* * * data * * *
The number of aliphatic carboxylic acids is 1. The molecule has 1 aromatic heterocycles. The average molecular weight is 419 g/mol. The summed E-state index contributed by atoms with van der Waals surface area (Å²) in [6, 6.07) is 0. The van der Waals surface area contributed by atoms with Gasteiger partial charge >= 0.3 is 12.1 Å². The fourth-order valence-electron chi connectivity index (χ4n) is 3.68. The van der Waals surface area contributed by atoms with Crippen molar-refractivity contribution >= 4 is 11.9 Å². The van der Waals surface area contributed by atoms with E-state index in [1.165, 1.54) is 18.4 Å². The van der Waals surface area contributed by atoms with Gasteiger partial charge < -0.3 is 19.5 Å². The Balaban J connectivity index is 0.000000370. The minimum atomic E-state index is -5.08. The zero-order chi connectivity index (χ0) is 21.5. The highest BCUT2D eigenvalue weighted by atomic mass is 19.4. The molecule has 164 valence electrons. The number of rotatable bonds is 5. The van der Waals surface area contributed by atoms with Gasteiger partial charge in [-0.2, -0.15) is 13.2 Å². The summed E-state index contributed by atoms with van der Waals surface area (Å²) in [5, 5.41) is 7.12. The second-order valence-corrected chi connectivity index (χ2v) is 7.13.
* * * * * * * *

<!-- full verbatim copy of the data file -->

The number of aliphatic carboxylic acids is 1. The molecule has 1 aromatic heterocycles. The average molecular weight is 419 g/mol. The summed E-state index contributed by atoms with van der Waals surface area (Å²) in [6, 6.07) is 0. The van der Waals surface area contributed by atoms with Gasteiger partial charge >= 0.3 is 12.1 Å². The fourth-order valence-electron chi connectivity index (χ4n) is 3.68. The van der Waals surface area contributed by atoms with Crippen molar-refractivity contribution >= 4 is 11.9 Å². The van der Waals surface area contributed by atoms with E-state index in [1.165, 1.54) is 18.4 Å². The van der Waals surface area contributed by atoms with Gasteiger partial charge < -0.3 is 19.5 Å². The Balaban J connectivity index is 0.000000370. The minimum atomic E-state index is -5.08. The zero-order chi connectivity index (χ0) is 21.5. The highest BCUT2D eigenvalue weighted by atomic mass is 19.4. The molecule has 164 valence electrons. The number of rotatable bonds is 5. The van der Waals surface area contributed by atoms with Gasteiger partial charge in [-0.2, -0.15) is 13.2 Å². The summed E-state index contributed by atoms with van der Waals surface area (Å²) in [5, 5.41) is 7.12. The second-order valence-corrected chi connectivity index (χ2v) is 7.13.